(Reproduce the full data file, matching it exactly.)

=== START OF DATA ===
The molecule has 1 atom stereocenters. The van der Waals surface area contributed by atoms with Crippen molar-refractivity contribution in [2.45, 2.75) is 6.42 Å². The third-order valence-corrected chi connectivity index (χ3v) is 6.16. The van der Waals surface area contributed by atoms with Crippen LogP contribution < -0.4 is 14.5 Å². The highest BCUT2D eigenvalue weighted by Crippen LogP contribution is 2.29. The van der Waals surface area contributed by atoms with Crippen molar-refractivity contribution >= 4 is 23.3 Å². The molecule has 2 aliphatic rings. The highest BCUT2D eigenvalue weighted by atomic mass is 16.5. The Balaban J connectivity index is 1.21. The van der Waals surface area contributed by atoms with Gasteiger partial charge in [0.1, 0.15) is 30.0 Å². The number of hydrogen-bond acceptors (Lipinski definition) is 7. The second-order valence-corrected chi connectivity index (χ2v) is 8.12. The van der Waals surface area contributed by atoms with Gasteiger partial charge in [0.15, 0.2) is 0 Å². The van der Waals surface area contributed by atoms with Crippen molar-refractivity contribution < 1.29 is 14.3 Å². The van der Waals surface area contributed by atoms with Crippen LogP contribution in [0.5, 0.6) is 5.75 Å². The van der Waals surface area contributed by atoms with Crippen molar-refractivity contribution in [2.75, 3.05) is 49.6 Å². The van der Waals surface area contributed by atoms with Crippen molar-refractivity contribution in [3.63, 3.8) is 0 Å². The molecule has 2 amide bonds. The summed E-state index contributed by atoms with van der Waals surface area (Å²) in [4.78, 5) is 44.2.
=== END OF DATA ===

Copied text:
The molecule has 1 atom stereocenters. The van der Waals surface area contributed by atoms with Crippen molar-refractivity contribution in [2.45, 2.75) is 6.42 Å². The third-order valence-corrected chi connectivity index (χ3v) is 6.16. The van der Waals surface area contributed by atoms with Crippen LogP contribution < -0.4 is 14.5 Å². The highest BCUT2D eigenvalue weighted by Crippen LogP contribution is 2.29. The van der Waals surface area contributed by atoms with Crippen molar-refractivity contribution >= 4 is 23.3 Å². The molecule has 2 aliphatic rings. The highest BCUT2D eigenvalue weighted by atomic mass is 16.5. The Balaban J connectivity index is 1.21. The van der Waals surface area contributed by atoms with Gasteiger partial charge in [0.1, 0.15) is 30.0 Å². The number of hydrogen-bond acceptors (Lipinski definition) is 7. The second-order valence-corrected chi connectivity index (χ2v) is 8.12. The van der Waals surface area contributed by atoms with Gasteiger partial charge in [0.15, 0.2) is 0 Å². The van der Waals surface area contributed by atoms with Crippen molar-refractivity contribution < 1.29 is 14.3 Å². The van der Waals surface area contributed by atoms with Crippen LogP contribution in [0.5, 0.6) is 5.75 Å². The van der Waals surface area contributed by atoms with Crippen molar-refractivity contribution in [2.75, 3.05) is 49.6 Å². The van der Waals surface area contributed by atoms with Crippen molar-refractivity contribution in [3.63, 3.8) is 0 Å². The molecule has 2 amide bonds. The summed E-state index contributed by atoms with van der Waals surface area (Å²) in [4.78, 5) is 44.2.